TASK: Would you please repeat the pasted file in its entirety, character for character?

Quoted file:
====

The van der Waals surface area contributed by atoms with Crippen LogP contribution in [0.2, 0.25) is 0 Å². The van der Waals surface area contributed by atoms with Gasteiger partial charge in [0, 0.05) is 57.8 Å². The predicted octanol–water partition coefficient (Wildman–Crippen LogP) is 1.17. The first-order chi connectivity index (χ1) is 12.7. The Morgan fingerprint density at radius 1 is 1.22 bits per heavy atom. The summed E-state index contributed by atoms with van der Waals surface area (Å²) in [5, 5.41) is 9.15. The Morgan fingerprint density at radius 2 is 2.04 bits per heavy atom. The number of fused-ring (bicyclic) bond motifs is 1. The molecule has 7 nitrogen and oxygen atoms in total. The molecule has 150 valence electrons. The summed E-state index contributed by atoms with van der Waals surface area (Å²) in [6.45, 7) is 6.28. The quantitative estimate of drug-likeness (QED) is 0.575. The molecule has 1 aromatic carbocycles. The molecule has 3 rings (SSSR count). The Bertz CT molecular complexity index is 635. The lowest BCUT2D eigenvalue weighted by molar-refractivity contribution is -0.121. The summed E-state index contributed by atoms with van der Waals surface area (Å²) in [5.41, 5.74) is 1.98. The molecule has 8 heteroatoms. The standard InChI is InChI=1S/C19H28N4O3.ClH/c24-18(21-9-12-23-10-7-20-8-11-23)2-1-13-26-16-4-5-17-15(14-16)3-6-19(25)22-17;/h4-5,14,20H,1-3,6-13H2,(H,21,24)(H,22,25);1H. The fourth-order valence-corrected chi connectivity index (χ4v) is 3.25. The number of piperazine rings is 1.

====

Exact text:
The van der Waals surface area contributed by atoms with Crippen LogP contribution in [0.2, 0.25) is 0 Å². The van der Waals surface area contributed by atoms with Gasteiger partial charge in [0, 0.05) is 57.8 Å². The predicted octanol–water partition coefficient (Wildman–Crippen LogP) is 1.17. The first-order chi connectivity index (χ1) is 12.7. The Morgan fingerprint density at radius 1 is 1.22 bits per heavy atom. The summed E-state index contributed by atoms with van der Waals surface area (Å²) in [5, 5.41) is 9.15. The Morgan fingerprint density at radius 2 is 2.04 bits per heavy atom. The number of fused-ring (bicyclic) bond motifs is 1. The molecule has 7 nitrogen and oxygen atoms in total. The molecule has 150 valence electrons. The summed E-state index contributed by atoms with van der Waals surface area (Å²) in [6.45, 7) is 6.28. The quantitative estimate of drug-likeness (QED) is 0.575. The molecule has 1 aromatic carbocycles. The molecule has 3 rings (SSSR count). The Bertz CT molecular complexity index is 635. The lowest BCUT2D eigenvalue weighted by molar-refractivity contribution is -0.121. The summed E-state index contributed by atoms with van der Waals surface area (Å²) in [5.41, 5.74) is 1.98. The molecule has 8 heteroatoms. The standard InChI is InChI=1S/C19H28N4O3.ClH/c24-18(21-9-12-23-10-7-20-8-11-23)2-1-13-26-16-4-5-17-15(14-16)3-6-19(25)22-17;/h4-5,14,20H,1-3,6-13H2,(H,21,24)(H,22,25);1H. The fourth-order valence-corrected chi connectivity index (χ4v) is 3.25. The number of piperazine rings is 1.